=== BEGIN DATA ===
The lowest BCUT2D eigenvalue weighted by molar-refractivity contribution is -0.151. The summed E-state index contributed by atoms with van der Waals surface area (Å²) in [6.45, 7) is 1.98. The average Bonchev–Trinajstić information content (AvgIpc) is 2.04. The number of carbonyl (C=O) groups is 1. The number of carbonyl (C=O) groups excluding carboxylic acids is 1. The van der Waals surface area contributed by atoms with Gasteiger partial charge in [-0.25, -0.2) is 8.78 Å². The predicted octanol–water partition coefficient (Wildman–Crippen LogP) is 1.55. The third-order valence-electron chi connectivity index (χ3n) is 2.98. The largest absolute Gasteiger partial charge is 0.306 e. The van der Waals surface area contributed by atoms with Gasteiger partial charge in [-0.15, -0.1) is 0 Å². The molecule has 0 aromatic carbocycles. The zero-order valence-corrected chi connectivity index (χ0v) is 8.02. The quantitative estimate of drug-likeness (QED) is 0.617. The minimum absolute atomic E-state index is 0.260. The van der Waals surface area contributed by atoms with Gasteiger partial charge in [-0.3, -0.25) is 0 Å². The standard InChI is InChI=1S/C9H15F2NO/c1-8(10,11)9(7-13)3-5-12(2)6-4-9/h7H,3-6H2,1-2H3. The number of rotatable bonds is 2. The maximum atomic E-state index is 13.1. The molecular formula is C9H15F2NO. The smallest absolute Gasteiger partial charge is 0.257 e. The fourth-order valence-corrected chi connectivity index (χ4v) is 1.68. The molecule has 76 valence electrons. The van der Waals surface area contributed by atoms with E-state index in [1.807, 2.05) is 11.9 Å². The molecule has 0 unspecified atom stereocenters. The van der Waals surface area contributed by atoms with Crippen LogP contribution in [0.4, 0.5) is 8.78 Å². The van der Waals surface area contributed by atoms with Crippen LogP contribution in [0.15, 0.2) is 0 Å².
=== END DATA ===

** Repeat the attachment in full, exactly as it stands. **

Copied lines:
The lowest BCUT2D eigenvalue weighted by molar-refractivity contribution is -0.151. The summed E-state index contributed by atoms with van der Waals surface area (Å²) in [6.45, 7) is 1.98. The average Bonchev–Trinajstić information content (AvgIpc) is 2.04. The number of carbonyl (C=O) groups is 1. The number of carbonyl (C=O) groups excluding carboxylic acids is 1. The van der Waals surface area contributed by atoms with Gasteiger partial charge in [-0.25, -0.2) is 8.78 Å². The predicted octanol–water partition coefficient (Wildman–Crippen LogP) is 1.55. The third-order valence-electron chi connectivity index (χ3n) is 2.98. The largest absolute Gasteiger partial charge is 0.306 e. The van der Waals surface area contributed by atoms with Gasteiger partial charge in [-0.15, -0.1) is 0 Å². The molecule has 0 aromatic carbocycles. The zero-order valence-corrected chi connectivity index (χ0v) is 8.02. The quantitative estimate of drug-likeness (QED) is 0.617. The minimum absolute atomic E-state index is 0.260. The van der Waals surface area contributed by atoms with Gasteiger partial charge in [-0.3, -0.25) is 0 Å². The standard InChI is InChI=1S/C9H15F2NO/c1-8(10,11)9(7-13)3-5-12(2)6-4-9/h7H,3-6H2,1-2H3. The number of rotatable bonds is 2. The maximum atomic E-state index is 13.1. The molecular formula is C9H15F2NO. The smallest absolute Gasteiger partial charge is 0.257 e. The fourth-order valence-corrected chi connectivity index (χ4v) is 1.68. The molecule has 76 valence electrons. The van der Waals surface area contributed by atoms with E-state index in [1.807, 2.05) is 11.9 Å². The molecule has 0 unspecified atom stereocenters. The van der Waals surface area contributed by atoms with Crippen LogP contribution in [0.4, 0.5) is 8.78 Å². The van der Waals surface area contributed by atoms with Crippen LogP contribution in [0.15, 0.2) is 0 Å².